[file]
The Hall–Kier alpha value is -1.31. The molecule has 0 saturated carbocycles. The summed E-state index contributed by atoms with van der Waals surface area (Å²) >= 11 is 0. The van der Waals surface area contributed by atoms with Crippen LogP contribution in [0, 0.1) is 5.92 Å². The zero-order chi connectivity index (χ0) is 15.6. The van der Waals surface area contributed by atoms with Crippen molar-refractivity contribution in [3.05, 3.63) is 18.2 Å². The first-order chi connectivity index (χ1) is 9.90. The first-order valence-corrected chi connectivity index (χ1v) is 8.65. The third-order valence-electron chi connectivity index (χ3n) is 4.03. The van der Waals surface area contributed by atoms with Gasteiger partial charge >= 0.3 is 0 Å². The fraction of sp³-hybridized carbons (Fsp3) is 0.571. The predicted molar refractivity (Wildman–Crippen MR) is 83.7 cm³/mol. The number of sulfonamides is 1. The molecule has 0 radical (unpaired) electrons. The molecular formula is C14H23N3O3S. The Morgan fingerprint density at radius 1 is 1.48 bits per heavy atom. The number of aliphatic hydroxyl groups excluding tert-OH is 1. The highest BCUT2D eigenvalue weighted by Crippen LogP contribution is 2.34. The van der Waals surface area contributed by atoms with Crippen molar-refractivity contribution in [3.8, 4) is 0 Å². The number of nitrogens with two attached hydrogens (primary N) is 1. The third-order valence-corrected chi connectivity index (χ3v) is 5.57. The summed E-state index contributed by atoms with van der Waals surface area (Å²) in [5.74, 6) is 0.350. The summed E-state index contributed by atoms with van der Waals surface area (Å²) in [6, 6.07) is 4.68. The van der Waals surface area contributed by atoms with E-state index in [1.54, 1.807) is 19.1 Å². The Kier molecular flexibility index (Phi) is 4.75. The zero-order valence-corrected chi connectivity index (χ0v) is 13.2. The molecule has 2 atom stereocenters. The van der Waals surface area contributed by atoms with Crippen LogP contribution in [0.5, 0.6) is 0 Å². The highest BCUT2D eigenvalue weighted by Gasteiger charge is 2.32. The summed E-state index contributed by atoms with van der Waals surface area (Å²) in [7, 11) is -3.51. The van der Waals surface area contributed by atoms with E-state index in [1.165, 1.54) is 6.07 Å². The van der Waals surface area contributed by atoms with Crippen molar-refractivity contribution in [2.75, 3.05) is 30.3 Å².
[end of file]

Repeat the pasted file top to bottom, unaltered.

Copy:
The Hall–Kier alpha value is -1.31. The molecule has 0 saturated carbocycles. The summed E-state index contributed by atoms with van der Waals surface area (Å²) >= 11 is 0. The van der Waals surface area contributed by atoms with Crippen LogP contribution in [0, 0.1) is 5.92 Å². The zero-order chi connectivity index (χ0) is 15.6. The van der Waals surface area contributed by atoms with Crippen molar-refractivity contribution in [3.05, 3.63) is 18.2 Å². The first-order chi connectivity index (χ1) is 9.90. The first-order valence-corrected chi connectivity index (χ1v) is 8.65. The third-order valence-electron chi connectivity index (χ3n) is 4.03. The van der Waals surface area contributed by atoms with Gasteiger partial charge >= 0.3 is 0 Å². The fraction of sp³-hybridized carbons (Fsp3) is 0.571. The predicted molar refractivity (Wildman–Crippen MR) is 83.7 cm³/mol. The number of sulfonamides is 1. The molecule has 0 radical (unpaired) electrons. The molecular formula is C14H23N3O3S. The Morgan fingerprint density at radius 1 is 1.48 bits per heavy atom. The number of aliphatic hydroxyl groups excluding tert-OH is 1. The highest BCUT2D eigenvalue weighted by Crippen LogP contribution is 2.34. The van der Waals surface area contributed by atoms with Crippen molar-refractivity contribution in [3.8, 4) is 0 Å². The number of nitrogens with two attached hydrogens (primary N) is 1. The third-order valence-corrected chi connectivity index (χ3v) is 5.57. The summed E-state index contributed by atoms with van der Waals surface area (Å²) in [5.74, 6) is 0.350. The summed E-state index contributed by atoms with van der Waals surface area (Å²) in [6, 6.07) is 4.68. The van der Waals surface area contributed by atoms with E-state index in [1.54, 1.807) is 19.1 Å². The Kier molecular flexibility index (Phi) is 4.75. The zero-order valence-corrected chi connectivity index (χ0v) is 13.2. The molecule has 2 atom stereocenters. The van der Waals surface area contributed by atoms with Crippen LogP contribution in [0.5, 0.6) is 0 Å². The highest BCUT2D eigenvalue weighted by Gasteiger charge is 2.32. The summed E-state index contributed by atoms with van der Waals surface area (Å²) in [7, 11) is -3.51. The van der Waals surface area contributed by atoms with E-state index in [1.165, 1.54) is 6.07 Å². The van der Waals surface area contributed by atoms with Crippen molar-refractivity contribution in [2.75, 3.05) is 30.3 Å².